Tested visits Sideshow Collectibles to see how they sculpt and paint their realistic statues of comic book characters in this video. It’s not quite props, but the look at the tools and techniques they use is pretty fascinating.
Welding is a great skill for a prop master or prop maker to have, though it can be a hard one to begin learning. The best way to learn is to have someone teach and guide you as you practice on your own. Whether that’s possible or not, it is also a good idea to watch some videos on welding to pick up background information and to get a different perspective on some of the techniques.
I discovered Kevin Caron’s videos on welding; he has dozens of videos covering all sorts of welding styles and techniques. His background is in metal art and fabrication, so the way he demonstrates welding is close to how a props artisan approaches welding. We rarely have to deal with all the technical information one might get with a traditional welding course, and it can be easy to get overwhelmed with all of that when you are just starting out and simply want to join a few pieces of steel together for a static prop.
Our production of Anna Christie closed last night at Triad Stage. The first act takes place in a bar, filled with wooden furniture. The bar, tables and chairs all needed to match, and since they were constructed from a variety of wood and other materials, the best way to do that was by painting all of them.
Our scenic charge artist, Jessica Holcombe, helped us develop a process to match the wood sample that our designer picked out. The base coat was a wet blend of two colors: a light tan, and a slightly darker beige. We blended them in the direction that the fake grain would go.
The next layer was a maroon/pink graining layer. A lot of the graining was done simply with a chip brush lightly dragged along the surface to make stripes. For some of the larger surfaces, we broke out the grain rocker to make some knots and other grain characteristics.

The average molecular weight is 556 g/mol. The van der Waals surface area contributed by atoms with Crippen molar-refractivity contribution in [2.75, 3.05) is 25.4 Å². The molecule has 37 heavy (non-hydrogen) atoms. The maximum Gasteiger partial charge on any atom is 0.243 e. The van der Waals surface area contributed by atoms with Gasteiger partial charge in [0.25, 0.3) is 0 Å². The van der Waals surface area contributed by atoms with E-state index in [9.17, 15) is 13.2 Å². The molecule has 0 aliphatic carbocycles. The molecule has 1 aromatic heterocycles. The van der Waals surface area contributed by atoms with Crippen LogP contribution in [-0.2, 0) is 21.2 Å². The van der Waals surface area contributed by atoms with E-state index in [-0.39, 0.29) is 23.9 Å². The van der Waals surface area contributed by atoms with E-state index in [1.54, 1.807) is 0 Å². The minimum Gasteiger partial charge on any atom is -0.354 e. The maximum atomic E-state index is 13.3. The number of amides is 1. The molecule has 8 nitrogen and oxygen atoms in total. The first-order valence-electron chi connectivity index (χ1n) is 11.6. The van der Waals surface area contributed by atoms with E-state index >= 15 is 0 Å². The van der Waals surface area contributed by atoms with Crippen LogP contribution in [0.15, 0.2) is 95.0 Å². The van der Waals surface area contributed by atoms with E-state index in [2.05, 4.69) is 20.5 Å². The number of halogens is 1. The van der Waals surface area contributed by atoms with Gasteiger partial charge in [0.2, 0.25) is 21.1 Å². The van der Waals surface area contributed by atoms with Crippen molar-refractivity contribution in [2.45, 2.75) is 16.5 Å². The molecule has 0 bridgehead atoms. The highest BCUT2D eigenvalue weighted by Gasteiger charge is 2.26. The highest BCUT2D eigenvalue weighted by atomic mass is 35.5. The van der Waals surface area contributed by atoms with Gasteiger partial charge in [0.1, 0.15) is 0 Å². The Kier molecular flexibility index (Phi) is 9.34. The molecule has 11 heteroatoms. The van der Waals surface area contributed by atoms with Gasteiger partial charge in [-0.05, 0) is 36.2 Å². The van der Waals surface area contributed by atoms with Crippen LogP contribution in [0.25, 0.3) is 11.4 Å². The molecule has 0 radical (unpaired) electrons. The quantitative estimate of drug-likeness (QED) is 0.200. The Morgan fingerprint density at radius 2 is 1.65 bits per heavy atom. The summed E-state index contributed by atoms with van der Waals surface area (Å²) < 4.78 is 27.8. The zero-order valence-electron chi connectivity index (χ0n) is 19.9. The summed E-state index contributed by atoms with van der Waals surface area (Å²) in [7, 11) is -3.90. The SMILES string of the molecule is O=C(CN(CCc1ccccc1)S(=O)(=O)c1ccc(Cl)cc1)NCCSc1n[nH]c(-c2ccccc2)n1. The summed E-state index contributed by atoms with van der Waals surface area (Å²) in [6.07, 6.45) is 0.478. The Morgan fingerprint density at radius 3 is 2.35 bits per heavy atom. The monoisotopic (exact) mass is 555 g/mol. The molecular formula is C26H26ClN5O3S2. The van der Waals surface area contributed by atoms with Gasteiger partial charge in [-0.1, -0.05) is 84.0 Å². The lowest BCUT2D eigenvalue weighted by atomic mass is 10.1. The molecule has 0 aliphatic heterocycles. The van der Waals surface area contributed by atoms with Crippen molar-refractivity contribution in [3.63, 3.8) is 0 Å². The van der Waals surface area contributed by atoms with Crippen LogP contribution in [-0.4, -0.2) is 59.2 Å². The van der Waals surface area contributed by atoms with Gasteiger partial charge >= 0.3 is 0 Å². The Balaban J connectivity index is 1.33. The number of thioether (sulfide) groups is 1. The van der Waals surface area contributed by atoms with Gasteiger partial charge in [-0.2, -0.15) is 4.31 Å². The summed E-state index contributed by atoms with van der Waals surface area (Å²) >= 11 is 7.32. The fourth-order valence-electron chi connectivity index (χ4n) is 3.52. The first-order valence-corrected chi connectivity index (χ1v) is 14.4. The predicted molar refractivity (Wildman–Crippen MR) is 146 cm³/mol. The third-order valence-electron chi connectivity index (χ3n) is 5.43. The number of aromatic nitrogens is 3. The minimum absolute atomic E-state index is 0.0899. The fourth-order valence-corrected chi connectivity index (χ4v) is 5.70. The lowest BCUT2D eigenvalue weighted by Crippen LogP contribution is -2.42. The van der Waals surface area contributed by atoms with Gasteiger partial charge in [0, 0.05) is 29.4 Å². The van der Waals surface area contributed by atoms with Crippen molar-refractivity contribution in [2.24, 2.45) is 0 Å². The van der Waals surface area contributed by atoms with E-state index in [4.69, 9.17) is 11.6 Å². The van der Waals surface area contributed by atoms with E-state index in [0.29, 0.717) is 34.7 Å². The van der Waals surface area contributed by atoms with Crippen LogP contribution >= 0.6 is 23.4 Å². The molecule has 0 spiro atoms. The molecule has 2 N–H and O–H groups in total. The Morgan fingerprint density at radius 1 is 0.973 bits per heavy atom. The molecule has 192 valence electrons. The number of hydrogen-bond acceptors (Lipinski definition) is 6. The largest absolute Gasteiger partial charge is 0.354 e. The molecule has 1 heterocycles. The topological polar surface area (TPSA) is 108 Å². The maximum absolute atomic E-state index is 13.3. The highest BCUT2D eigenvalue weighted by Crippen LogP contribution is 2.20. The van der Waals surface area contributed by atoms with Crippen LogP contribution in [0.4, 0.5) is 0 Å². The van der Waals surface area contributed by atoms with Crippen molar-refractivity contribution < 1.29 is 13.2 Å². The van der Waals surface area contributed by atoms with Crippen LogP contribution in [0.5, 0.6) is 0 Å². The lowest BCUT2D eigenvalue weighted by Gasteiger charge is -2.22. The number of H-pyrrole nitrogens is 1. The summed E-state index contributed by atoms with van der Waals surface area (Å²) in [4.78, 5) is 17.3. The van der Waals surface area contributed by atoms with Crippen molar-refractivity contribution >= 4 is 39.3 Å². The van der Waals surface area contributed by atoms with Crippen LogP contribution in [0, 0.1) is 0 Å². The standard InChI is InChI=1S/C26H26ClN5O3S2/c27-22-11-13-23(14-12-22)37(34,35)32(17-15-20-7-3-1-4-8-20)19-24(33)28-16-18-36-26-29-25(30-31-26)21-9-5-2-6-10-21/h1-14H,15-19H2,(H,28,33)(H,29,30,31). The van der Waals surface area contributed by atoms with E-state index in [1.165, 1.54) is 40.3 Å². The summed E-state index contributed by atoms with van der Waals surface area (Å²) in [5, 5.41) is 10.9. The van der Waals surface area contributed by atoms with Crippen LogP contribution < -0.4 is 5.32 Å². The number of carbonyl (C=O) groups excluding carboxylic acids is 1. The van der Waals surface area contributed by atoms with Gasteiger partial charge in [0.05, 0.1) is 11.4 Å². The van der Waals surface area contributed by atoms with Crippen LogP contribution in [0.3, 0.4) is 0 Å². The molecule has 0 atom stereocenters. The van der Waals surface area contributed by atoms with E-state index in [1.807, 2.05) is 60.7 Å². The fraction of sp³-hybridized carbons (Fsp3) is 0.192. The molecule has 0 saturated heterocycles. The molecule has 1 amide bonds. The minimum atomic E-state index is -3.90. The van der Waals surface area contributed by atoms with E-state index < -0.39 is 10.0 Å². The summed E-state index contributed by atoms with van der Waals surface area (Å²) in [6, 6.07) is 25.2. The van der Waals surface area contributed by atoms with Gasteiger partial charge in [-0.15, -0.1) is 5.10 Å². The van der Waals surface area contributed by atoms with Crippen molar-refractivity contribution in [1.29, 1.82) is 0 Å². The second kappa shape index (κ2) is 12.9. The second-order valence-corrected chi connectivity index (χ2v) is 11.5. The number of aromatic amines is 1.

For the third layer, we made a glaze from some amber shellac and a bit of brown tint, and painted that over the whole thing.
The picture below shows the progression of this graining process, starting with an unpainted chair I bought.
When the furniture got on stage under the lights, it was too bright and the grain had too much contrast. We added another glaze coat of tinted shellac, this time using a darker brown to tint it. Jessica also showed us how to
flock (edit: I mean “flog”) this layer, giving it a bit of the subtle pores and perpendicular stripes you can see below.
When doing a wood grain, the more layers you can add, the richer and more realistic your final result will be. There are many other techniques and tricks you can utilize depending on the specific type of wood you are trying to replicate; it is important to have a clear reference photo or physical sample of what you want your wood to look like.
David Neat, author of Model-Making: Materials and Methods, has a blog going with all sorts of model making techniques. Posts on painting, mold-making, working in scale, and more are described and shown with ample photographs.
I really like this illustrated chart of hand tools over at Popular Mechanics. The chart itself is good-looking enough to hang up in your shop, while the tools pictured on it give you a great idea of what your shop is missing.
Smooth-On has a ton of great videos over at their website showing how to mold and cast with many of their materials. If you haven’t checked them out yet, start with one of their newer ones on how to make a mold for a replica of an antique rifle.
If you ever wanted to take the time to make chain mail by hand (as opposed to just spray-painting some crocheted yarn), Make Projects has a great tutorial on just that.
“Kill Phil” continues to be an interesting and informative little series over on the YouTube. The premise is simple; take a well-known prop maker and give them 3 days to recreate a prop from a film. In one of the latest episodes, they turn to Dragon Dronet of Renegade Effects, one of the top prop makers of Star Trek: The Next Generation and other sci-fi shows and movies from the 1990s onward. They task him with recreating Matt Damon’s gun from the film Elysium, which hadn’t come out yet when this was filmed.
He slams together this prop by hacking apart several toy guns and a vacuum cleaner, than refining all the details with pieces of styrene, jelutong wood and Bondo. It is also interesting to see that he works with little more than a band saw, belt and disc sander, Dremel and a drill gun.
On an unfortunate note, he does all this without any protective gear. You see him using Bondo and Zip Kicker without a respirator, sanding and cutting without a dust mask, and applying Bondo without gloves (even using his hands to smear it on!). With that in mind, watch the video for the techniques, but don’t forget about the safety.